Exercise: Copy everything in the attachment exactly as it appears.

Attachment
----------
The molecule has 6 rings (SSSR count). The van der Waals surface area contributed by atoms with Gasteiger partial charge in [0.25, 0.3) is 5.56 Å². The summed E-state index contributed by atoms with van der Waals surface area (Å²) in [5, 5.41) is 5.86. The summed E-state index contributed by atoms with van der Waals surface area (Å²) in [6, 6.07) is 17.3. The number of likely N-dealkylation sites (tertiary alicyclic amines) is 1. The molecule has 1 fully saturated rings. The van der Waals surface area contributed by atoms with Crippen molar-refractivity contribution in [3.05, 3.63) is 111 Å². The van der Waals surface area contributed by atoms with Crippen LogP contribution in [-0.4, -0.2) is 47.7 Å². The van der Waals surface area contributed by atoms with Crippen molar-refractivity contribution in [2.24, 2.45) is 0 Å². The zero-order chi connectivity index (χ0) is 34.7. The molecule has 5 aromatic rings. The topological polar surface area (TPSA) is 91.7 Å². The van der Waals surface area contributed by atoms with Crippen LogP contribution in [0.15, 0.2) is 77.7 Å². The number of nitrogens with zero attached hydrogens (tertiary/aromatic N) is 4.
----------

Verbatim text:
The molecule has 6 rings (SSSR count). The van der Waals surface area contributed by atoms with Gasteiger partial charge in [0.25, 0.3) is 5.56 Å². The summed E-state index contributed by atoms with van der Waals surface area (Å²) in [5, 5.41) is 5.86. The summed E-state index contributed by atoms with van der Waals surface area (Å²) in [6, 6.07) is 17.3. The number of likely N-dealkylation sites (tertiary alicyclic amines) is 1. The molecule has 1 fully saturated rings. The van der Waals surface area contributed by atoms with Crippen molar-refractivity contribution in [3.05, 3.63) is 111 Å². The van der Waals surface area contributed by atoms with Crippen LogP contribution in [-0.4, -0.2) is 47.7 Å². The van der Waals surface area contributed by atoms with Crippen molar-refractivity contribution in [2.24, 2.45) is 0 Å². The zero-order chi connectivity index (χ0) is 34.7. The molecule has 5 aromatic rings. The topological polar surface area (TPSA) is 91.7 Å². The van der Waals surface area contributed by atoms with Crippen LogP contribution in [0.15, 0.2) is 77.7 Å². The number of nitrogens with zero attached hydrogens (tertiary/aromatic N) is 4.